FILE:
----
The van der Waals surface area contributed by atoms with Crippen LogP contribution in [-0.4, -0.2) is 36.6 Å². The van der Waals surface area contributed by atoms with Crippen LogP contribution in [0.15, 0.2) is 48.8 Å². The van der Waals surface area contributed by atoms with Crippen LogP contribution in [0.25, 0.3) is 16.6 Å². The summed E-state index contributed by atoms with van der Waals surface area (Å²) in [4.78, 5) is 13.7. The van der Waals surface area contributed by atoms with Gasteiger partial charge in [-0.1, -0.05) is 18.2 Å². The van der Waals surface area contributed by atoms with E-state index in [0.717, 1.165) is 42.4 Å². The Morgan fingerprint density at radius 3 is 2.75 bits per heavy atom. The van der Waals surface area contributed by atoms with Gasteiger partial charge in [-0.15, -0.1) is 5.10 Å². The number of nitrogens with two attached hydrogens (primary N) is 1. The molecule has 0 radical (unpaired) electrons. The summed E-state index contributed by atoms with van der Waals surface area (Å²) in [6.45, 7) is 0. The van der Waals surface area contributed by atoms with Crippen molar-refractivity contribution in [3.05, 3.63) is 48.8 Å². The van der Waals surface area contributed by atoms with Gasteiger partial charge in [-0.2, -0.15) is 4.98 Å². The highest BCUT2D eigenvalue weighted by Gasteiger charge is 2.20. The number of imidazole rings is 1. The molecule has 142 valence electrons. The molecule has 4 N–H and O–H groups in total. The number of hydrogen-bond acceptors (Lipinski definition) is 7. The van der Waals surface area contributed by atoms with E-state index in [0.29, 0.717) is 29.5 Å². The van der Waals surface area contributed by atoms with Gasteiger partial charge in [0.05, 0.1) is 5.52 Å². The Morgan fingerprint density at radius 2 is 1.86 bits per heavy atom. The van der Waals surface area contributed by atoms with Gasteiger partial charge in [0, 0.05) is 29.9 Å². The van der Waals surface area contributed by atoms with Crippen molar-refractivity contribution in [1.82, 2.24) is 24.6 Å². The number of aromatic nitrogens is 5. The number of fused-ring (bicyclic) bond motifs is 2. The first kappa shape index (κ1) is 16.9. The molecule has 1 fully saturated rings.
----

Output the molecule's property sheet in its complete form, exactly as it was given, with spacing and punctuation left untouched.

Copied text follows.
The van der Waals surface area contributed by atoms with Crippen LogP contribution in [-0.4, -0.2) is 36.6 Å². The van der Waals surface area contributed by atoms with Crippen LogP contribution in [0.15, 0.2) is 48.8 Å². The van der Waals surface area contributed by atoms with Crippen LogP contribution in [0.25, 0.3) is 16.6 Å². The summed E-state index contributed by atoms with van der Waals surface area (Å²) in [4.78, 5) is 13.7. The van der Waals surface area contributed by atoms with Gasteiger partial charge in [-0.1, -0.05) is 18.2 Å². The van der Waals surface area contributed by atoms with E-state index in [0.717, 1.165) is 42.4 Å². The Morgan fingerprint density at radius 3 is 2.75 bits per heavy atom. The van der Waals surface area contributed by atoms with Gasteiger partial charge in [-0.15, -0.1) is 5.10 Å². The number of nitrogens with two attached hydrogens (primary N) is 1. The molecule has 0 radical (unpaired) electrons. The summed E-state index contributed by atoms with van der Waals surface area (Å²) in [6.45, 7) is 0. The van der Waals surface area contributed by atoms with Crippen molar-refractivity contribution in [3.05, 3.63) is 48.8 Å². The van der Waals surface area contributed by atoms with Gasteiger partial charge in [-0.2, -0.15) is 4.98 Å². The highest BCUT2D eigenvalue weighted by Gasteiger charge is 2.20. The number of imidazole rings is 1. The molecule has 142 valence electrons. The molecule has 4 N–H and O–H groups in total. The number of hydrogen-bond acceptors (Lipinski definition) is 7. The van der Waals surface area contributed by atoms with E-state index in [0.29, 0.717) is 29.5 Å². The van der Waals surface area contributed by atoms with Gasteiger partial charge in [0.05, 0.1) is 5.52 Å². The Morgan fingerprint density at radius 2 is 1.86 bits per heavy atom. The van der Waals surface area contributed by atoms with Gasteiger partial charge in [0, 0.05) is 29.9 Å². The van der Waals surface area contributed by atoms with Crippen molar-refractivity contribution in [1.82, 2.24) is 24.6 Å². The number of aromatic nitrogens is 5. The number of fused-ring (bicyclic) bond motifs is 2. The first kappa shape index (κ1) is 16.9. The molecule has 1 fully saturated rings.